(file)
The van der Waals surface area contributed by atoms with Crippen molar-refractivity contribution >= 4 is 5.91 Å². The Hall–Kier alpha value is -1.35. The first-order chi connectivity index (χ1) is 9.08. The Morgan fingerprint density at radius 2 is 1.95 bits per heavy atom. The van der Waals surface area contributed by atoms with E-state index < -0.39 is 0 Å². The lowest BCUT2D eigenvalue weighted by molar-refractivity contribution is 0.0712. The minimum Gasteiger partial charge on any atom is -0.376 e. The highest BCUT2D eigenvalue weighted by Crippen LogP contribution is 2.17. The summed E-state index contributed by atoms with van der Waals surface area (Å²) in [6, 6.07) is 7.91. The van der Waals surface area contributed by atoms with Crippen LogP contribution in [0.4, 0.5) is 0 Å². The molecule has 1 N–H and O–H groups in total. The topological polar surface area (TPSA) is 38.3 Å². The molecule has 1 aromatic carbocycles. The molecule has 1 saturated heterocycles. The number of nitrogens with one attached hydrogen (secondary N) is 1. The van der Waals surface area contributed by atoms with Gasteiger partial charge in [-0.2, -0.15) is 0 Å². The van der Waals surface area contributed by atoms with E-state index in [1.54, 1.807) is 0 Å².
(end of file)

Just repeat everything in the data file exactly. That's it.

The van der Waals surface area contributed by atoms with Crippen molar-refractivity contribution >= 4 is 5.91 Å². The Hall–Kier alpha value is -1.35. The first-order chi connectivity index (χ1) is 9.08. The Morgan fingerprint density at radius 2 is 1.95 bits per heavy atom. The van der Waals surface area contributed by atoms with E-state index < -0.39 is 0 Å². The lowest BCUT2D eigenvalue weighted by molar-refractivity contribution is 0.0712. The minimum Gasteiger partial charge on any atom is -0.376 e. The highest BCUT2D eigenvalue weighted by Crippen LogP contribution is 2.17. The summed E-state index contributed by atoms with van der Waals surface area (Å²) in [6, 6.07) is 7.91. The van der Waals surface area contributed by atoms with Crippen LogP contribution in [0.4, 0.5) is 0 Å². The molecule has 1 N–H and O–H groups in total. The topological polar surface area (TPSA) is 38.3 Å². The molecule has 1 aromatic carbocycles. The molecule has 1 saturated heterocycles. The number of nitrogens with one attached hydrogen (secondary N) is 1. The van der Waals surface area contributed by atoms with Gasteiger partial charge in [-0.2, -0.15) is 0 Å². The van der Waals surface area contributed by atoms with E-state index in [1.54, 1.807) is 0 Å².